final effort of the Ambassador for delay;

he begs the King, who had granted a “special bench,” to further suspend the order of the Privy Council, 266;

the sequestration removed to humour the merchants of London on the occasion of the increase of the Customs, 269;

recapitulation of case, 323, 364.

money sent to, from Antwerp, for Spanish Ambassador to buy up opposition in, to Peace, or for the purchase of ships, in spite of prohibition, 234.

Dutch ships arrive in, and English sail from, for the Indies;

the nation bent on following that trade, 234, 263 and note.

Roman Catholic monk, a Recusant, executed in, 237, 240.

Government in, regrets having allowed the negotiations between Spain and the Dutch for a truce to go so far;

convinced of the danger, afterwards, of Spanish intrigue in Ireland, 240;

regret increased by rebel successes, 248.

proposed revision of Naval Convention between, and Venice;

practice of seamen, as to lowering boats, “vailing,” &c., described, 241.

further particulars of peace between, and Dutch, 244.

rebellion against, in Ireland, successes of rebels, 248.

dislike in, to news of capture and execution of corsairs from, by the Venetians, 248;

interpretation of Treaty of London by Spain, adverse to claim of, to the India Navigation;

English ships sent out fully armed, 251.

grain shipped from, to Zante, 257.

dislike in, to the election of Scot to the Garter;

the election designed by King to shew the equality of Scots and English, 261.

proposal to revive question of the Union in next Parliament in, 261.

suspicion in, aroused by the mission of Don Pedro di Toledo to France, 269.

increase of Customs in, 269.

outrage by French soldiers in Turkish service on English Ambassador in Constantinople, 270, 281.

duties on imports to, doubled;

wealth of country so great, they are scarcely felt, 275.

scarcity of grain in;

imports from Dantzig;

protests in, against Royal Progresses, 275, 278.

death penalty for Roman Catholic priests in, 278.

silk manufactory introduced into, 291 and note.

English pirates in the Mediterranean;

an English pirate off Lisbon with fifteen sail, 313.

enthusiastic desire in, to support the Dutch in war with Spain, if only King James could so resolve, 319;

English ships join Dutch to meet the Spanish “flotta”;

if King would sanction, he would make, not spend money on the war, 332, 333, 345, 354 (p. 185).

piracy off the Isle of Wight and Portsmouth;

two men condemned;

resort of pirates to Baltimore;

they profess to spare English vessels, 319 and notes.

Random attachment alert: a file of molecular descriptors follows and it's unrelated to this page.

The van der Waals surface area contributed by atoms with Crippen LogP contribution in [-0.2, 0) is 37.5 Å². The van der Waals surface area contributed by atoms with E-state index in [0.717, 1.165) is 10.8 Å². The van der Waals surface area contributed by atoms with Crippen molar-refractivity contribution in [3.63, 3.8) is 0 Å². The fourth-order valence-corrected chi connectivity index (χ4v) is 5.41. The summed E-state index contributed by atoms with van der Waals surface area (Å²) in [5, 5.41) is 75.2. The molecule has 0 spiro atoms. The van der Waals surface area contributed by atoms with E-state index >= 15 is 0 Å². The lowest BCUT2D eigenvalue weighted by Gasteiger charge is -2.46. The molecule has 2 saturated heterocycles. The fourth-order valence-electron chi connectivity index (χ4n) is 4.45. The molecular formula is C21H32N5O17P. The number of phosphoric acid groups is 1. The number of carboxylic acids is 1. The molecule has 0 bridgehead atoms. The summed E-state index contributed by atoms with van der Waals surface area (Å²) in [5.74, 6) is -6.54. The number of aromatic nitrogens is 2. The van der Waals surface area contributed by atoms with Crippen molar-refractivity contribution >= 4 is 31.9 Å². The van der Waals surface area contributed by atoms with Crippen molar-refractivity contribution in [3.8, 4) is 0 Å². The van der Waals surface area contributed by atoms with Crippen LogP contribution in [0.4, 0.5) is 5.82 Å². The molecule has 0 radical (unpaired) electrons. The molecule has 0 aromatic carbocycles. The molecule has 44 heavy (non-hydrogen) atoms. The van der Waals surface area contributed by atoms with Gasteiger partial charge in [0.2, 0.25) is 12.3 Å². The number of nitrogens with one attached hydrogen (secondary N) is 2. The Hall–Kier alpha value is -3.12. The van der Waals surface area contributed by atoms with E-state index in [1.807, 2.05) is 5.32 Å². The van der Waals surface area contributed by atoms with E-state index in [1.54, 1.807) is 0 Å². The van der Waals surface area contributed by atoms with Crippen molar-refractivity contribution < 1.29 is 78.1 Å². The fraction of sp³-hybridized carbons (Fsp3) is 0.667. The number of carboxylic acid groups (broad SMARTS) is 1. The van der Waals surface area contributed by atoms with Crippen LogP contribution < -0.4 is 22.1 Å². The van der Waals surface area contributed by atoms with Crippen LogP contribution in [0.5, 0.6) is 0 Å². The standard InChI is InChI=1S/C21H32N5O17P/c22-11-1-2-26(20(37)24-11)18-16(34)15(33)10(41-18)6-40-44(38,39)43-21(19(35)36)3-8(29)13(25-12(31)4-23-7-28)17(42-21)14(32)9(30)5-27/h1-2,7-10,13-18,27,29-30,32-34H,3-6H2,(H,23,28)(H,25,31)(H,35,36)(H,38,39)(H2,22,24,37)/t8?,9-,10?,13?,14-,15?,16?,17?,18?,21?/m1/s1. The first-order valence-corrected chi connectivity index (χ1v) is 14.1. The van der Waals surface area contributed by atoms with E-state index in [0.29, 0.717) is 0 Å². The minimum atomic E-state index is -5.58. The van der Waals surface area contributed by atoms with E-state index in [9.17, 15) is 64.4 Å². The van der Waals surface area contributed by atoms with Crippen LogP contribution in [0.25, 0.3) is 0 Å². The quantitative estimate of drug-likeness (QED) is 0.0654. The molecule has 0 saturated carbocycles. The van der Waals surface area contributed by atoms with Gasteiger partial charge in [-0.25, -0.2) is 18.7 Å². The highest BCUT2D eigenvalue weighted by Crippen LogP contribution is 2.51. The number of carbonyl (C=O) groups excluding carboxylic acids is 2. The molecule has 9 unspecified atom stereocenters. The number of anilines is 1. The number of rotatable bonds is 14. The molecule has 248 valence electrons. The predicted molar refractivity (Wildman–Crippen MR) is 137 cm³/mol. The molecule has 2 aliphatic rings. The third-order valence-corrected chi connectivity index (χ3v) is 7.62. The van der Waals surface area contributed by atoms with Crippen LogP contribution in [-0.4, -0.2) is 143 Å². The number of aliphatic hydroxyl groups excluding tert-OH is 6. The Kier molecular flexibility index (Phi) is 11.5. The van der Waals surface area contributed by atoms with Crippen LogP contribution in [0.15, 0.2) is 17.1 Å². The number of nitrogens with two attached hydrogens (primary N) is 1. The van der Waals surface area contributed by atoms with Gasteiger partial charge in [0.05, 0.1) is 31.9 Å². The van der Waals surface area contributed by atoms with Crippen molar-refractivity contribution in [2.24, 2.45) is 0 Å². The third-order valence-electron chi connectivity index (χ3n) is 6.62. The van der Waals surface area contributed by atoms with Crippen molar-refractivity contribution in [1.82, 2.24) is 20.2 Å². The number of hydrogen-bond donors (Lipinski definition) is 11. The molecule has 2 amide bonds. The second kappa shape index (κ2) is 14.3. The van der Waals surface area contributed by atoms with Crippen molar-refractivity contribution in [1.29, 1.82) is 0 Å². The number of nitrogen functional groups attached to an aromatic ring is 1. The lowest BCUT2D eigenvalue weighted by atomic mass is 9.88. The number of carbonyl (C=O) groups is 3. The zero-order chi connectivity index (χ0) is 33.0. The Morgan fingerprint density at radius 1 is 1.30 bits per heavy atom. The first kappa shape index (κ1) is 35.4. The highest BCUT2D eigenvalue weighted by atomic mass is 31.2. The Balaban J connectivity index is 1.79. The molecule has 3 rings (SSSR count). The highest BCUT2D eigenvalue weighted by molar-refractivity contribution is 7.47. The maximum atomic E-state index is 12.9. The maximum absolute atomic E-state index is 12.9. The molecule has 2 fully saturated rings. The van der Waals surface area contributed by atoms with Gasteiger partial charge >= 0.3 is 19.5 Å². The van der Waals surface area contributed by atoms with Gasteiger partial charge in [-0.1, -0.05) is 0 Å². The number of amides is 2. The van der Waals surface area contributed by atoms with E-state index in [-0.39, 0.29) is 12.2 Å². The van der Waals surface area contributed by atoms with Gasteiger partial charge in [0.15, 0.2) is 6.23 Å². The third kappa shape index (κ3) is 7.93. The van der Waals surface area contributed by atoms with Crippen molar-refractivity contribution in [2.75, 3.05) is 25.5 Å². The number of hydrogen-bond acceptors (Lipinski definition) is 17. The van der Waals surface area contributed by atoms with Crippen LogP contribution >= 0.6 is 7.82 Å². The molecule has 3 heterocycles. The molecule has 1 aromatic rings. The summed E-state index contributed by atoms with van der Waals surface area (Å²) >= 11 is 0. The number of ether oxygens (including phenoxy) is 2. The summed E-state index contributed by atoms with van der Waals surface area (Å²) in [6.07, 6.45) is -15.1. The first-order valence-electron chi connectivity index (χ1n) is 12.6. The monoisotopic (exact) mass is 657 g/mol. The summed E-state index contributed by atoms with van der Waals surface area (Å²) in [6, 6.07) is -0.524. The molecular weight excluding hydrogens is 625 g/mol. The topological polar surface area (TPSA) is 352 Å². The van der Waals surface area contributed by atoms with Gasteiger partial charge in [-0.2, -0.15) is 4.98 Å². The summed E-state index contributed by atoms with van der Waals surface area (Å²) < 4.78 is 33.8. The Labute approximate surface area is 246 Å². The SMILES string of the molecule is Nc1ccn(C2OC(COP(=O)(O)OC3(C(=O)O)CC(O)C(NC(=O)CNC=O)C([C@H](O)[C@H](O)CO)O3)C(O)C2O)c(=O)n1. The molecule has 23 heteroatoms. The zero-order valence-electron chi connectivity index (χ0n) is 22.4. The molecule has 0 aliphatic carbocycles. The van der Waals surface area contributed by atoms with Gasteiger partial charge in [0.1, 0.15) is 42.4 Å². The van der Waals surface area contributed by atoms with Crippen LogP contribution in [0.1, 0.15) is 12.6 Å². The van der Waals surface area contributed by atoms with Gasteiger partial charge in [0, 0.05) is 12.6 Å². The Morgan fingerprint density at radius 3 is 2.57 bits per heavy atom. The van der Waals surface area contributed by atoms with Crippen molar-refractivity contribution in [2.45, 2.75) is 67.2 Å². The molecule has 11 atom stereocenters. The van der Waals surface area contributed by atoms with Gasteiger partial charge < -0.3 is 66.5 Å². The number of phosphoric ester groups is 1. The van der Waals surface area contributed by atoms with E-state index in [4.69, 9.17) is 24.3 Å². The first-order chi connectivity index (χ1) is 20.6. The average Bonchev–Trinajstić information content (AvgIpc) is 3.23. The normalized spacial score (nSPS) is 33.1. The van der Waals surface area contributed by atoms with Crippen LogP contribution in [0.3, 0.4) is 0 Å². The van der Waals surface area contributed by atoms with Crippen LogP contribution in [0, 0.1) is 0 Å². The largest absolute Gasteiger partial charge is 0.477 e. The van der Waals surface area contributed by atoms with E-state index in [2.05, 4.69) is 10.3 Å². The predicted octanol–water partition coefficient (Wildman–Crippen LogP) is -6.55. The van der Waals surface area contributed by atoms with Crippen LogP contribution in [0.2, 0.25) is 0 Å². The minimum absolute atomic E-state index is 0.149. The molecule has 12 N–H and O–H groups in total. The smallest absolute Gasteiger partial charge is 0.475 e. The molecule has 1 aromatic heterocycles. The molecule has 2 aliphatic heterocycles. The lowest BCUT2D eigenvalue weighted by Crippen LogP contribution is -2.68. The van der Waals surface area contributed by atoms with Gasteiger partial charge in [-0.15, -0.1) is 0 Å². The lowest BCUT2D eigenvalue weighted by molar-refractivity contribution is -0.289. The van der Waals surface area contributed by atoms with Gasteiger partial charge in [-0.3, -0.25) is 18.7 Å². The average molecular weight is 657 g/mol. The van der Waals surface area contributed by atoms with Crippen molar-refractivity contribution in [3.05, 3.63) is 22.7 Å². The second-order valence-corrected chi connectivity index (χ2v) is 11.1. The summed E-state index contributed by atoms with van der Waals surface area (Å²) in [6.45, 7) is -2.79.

arrest by the Inquisition in Italy of the travelling tutors of young Englishmen, p. xxxiv, 320 and note.

customs' revision in, 323, 332.

wine imported to, from Crete, 323, 373, 443, 477.

reported sinking of Royal ship of, by pirates, 328.

“ceremony with which they close the chase”, King James observes, 332.

proposal to divert commence of, with Turkey, to Venice, 332.

sketch of foreign relations of, by Sir Henry Wotton, 334 (p. 176).

respect shewn in, to the inviolability of Embassy Houses, and of the Spanish in particular, 335.

disturbances in Scotland due to attempt to introduce the English Church form of worship, 340.

Government design to render the King independent of Parliament by the formation of a reserve fund, 345.

ship of Royal Navy outsailed by pirates, 363 note.

trade from, to pirate-infested ports in Barbary forbidden by Royal decree, 364, 367.

waters round, swarming with pirates;

connivance of the Admiralty officials suspected, 367, 386.

importation into, of contraband currants, from Zante, 367, 379, 412, 417, 418, 464,

Venetian annoyance, 380.

English corsair fitting out, with assistance of “the King of that country,” at Algiers, 369.

English pirate bertons infest waters of Gallipoli, 371.

King James stirs up the Bishops against the Puritans in, 376.

English troops in Netherlands anxious to enter Venetian service, in event of truce, 378.

history of the currant tax in;

decision of the Barons that the King could tax all exports and imports, 379.

English regiment, in the service of the Archduke, cut to pieces, Captain Stanley killed, 381 (p. 200), 386.

Englishman in Amsterdam advocating attempt to discover “the Northern route to the Indies,” 391.

Spanish expedition against English pirates at Algiers, 392.

arrival in, of ship from Syria with indigo and silk, 393.

(1609), strength of the Roman Catholic nobility in, 400.

supposed scheme between France and Spain for conquering, and conferring crown of, on the Grand Duke of Tuscany, 403, 423, 442.

Spanish bribery in, 404, 918 (p. 495).

Judges “in great controversy with the Bishops” in, “over a question of jurisdiction” (Prohibitions);

King supports latter, “a sign that he wishes to withdraw himself from the operation of the law,” 404, 536. 539, 575.

convictions in, for selling beer without licence;

right of the Privy Council in matter, challenged, as belonging only to Parliament;

King and Council afraid to enforce the people being “inclined to revolt,” 404.

great gale in, 413.

dogs from, sent to Constantinople, 416.

proclamation in, against pirates;